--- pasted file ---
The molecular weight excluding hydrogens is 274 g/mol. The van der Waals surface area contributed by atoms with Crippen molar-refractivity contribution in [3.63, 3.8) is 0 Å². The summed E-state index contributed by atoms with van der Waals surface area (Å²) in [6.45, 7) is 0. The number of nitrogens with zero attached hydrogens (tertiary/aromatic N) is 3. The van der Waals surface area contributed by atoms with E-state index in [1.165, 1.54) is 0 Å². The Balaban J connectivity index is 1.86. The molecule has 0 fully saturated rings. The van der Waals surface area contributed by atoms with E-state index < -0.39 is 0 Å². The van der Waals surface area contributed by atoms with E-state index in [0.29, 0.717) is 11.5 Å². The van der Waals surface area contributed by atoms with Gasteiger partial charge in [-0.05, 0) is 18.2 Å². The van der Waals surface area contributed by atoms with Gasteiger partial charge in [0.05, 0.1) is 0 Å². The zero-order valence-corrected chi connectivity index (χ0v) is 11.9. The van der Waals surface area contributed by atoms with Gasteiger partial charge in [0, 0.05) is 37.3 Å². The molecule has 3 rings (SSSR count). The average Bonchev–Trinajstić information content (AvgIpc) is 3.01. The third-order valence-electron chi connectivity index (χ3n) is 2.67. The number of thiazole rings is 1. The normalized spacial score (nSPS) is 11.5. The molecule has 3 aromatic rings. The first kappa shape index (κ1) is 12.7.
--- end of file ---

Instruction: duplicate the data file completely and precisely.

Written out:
The molecular weight excluding hydrogens is 274 g/mol. The van der Waals surface area contributed by atoms with Crippen molar-refractivity contribution in [3.63, 3.8) is 0 Å². The summed E-state index contributed by atoms with van der Waals surface area (Å²) in [6.45, 7) is 0. The number of nitrogens with zero attached hydrogens (tertiary/aromatic N) is 3. The van der Waals surface area contributed by atoms with E-state index in [1.165, 1.54) is 0 Å². The Balaban J connectivity index is 1.86. The molecule has 0 fully saturated rings. The van der Waals surface area contributed by atoms with E-state index < -0.39 is 0 Å². The van der Waals surface area contributed by atoms with E-state index in [0.29, 0.717) is 11.5 Å². The van der Waals surface area contributed by atoms with Gasteiger partial charge in [-0.05, 0) is 18.2 Å². The van der Waals surface area contributed by atoms with Gasteiger partial charge in [0.05, 0.1) is 0 Å². The zero-order valence-corrected chi connectivity index (χ0v) is 11.9. The van der Waals surface area contributed by atoms with Gasteiger partial charge in [0, 0.05) is 37.3 Å². The molecule has 3 rings (SSSR count). The average Bonchev–Trinajstić information content (AvgIpc) is 3.01. The third-order valence-electron chi connectivity index (χ3n) is 2.67. The number of thiazole rings is 1. The normalized spacial score (nSPS) is 11.5. The molecule has 3 aromatic rings. The first kappa shape index (κ1) is 12.7.